stories to tell about their own situation, but we want to maintain constitutional law and i'm committed to do that. next number? number 8. >> eight? nine. >> i'm number nine. here you go. >> you want me to hold it? >> i got it. >> thank you for coming, senator, we appreciate you coming to show privilege for the people who have sent you to washington, the republicans. i'd like to ask you a question. could i say a -- could i see a show of hands in the room, please, that sharing our views with our elected officials is un-american? i just want to see a show of hands of the people in this room -- >> do you have a question for the senator? >> yes, do. >> go ahead. >> give him the mike! >> show of hands people who believe -- >> thank you, senator. could i see a show of the hands of the people in this room who
believe we have a right to share our views with our elected officials? okay. take that to nancy pelosi. >> amen. >> i would like to state that i am not -- i'm in opposition of this health care. the government hasn't done anything right. one of our pennsylvanians last week asked you the question with the results from social security bankrupt. medicare, bankrupt. medicaid, bankrupt. you're taking our kids' future and -- post office. and take your our kids' future and driving it right in the toilet. we cannot afford this. period. keep the government out of it. we're doing just fine. thank you, sir. >> well, i have made a commitment here today, earlier, that i will not vote for a plan that adds to the deficit. next question. number ten?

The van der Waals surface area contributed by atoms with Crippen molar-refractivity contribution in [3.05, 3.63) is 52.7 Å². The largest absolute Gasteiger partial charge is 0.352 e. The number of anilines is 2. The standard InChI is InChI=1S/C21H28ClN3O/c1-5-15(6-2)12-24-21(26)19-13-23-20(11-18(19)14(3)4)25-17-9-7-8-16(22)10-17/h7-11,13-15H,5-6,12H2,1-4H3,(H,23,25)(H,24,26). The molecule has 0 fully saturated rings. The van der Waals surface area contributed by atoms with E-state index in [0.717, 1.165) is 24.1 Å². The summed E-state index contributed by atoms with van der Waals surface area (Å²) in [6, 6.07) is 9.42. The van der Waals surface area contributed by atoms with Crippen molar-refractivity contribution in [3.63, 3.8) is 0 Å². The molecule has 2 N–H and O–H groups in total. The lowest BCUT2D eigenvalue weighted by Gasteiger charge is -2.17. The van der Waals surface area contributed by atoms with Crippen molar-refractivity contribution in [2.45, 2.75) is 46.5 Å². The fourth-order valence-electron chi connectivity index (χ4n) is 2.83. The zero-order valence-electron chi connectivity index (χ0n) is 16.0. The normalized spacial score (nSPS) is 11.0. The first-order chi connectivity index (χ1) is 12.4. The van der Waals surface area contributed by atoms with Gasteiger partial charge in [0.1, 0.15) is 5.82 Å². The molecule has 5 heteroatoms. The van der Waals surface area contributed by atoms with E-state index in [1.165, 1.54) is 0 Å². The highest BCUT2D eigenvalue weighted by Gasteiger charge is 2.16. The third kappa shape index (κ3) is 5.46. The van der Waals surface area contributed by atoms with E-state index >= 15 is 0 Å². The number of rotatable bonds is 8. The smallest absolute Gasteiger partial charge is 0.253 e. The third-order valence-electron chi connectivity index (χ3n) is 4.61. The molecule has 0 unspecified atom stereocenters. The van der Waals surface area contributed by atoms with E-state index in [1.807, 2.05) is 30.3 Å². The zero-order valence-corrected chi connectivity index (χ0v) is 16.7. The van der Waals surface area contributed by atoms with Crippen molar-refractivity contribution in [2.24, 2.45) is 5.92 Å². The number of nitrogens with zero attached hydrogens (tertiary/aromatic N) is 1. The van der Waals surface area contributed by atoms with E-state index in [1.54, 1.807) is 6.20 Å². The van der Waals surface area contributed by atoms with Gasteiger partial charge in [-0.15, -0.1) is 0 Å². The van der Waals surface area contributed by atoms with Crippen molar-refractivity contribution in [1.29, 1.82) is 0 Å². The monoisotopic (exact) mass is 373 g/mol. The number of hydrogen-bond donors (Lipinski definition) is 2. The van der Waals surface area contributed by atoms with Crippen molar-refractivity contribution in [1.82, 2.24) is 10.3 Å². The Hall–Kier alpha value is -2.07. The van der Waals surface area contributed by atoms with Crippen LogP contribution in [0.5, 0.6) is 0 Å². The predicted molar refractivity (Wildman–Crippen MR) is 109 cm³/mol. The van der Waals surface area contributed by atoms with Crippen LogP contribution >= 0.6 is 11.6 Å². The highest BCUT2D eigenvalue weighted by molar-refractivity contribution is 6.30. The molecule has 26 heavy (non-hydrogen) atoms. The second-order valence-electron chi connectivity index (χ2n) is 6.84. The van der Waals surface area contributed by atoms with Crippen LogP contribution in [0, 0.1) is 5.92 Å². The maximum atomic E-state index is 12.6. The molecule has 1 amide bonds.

>> i want to tell you, senator, that i have spent two weeks on my own trying to read that bill and trying to understand it. it's like a russian novel. yet in the bill silvets, it says many times the requirement for plain language -- and i can cite you the pages and the line numbers because i've had it up on the computer. it's a very difficult to understand. very difficult. this is the most important bill in my lifetime and my granddaughter will pay for this bill in its present form, whatever form that is, in terms of hr3200. i have three very important concerns that i think are shared. one is obama talks about 600 billion. the congressional budget office talks about 1.1 trillion. i have spent 40 years in
government and i've never seen a program come in at the right price and stay at that price! secondly, although that bill says nothing about abortion or reproductive rights, i have read that very carefully. there are nine amendments in the senate and the house which have attempted to prevent taxpayer funding in that bill, rejected. senator coburn, senator hatch, sno mikulsky and representatives fitch and gingrich. they've all been rejected. you know what the bill does say and i will cite the page and the number. there will be no health care until you are born! while that baby is in the mother, we don't count that as a person. i can cite the page and the number. medicaid and chip will only cover, quote, at the time of birth. closed quote.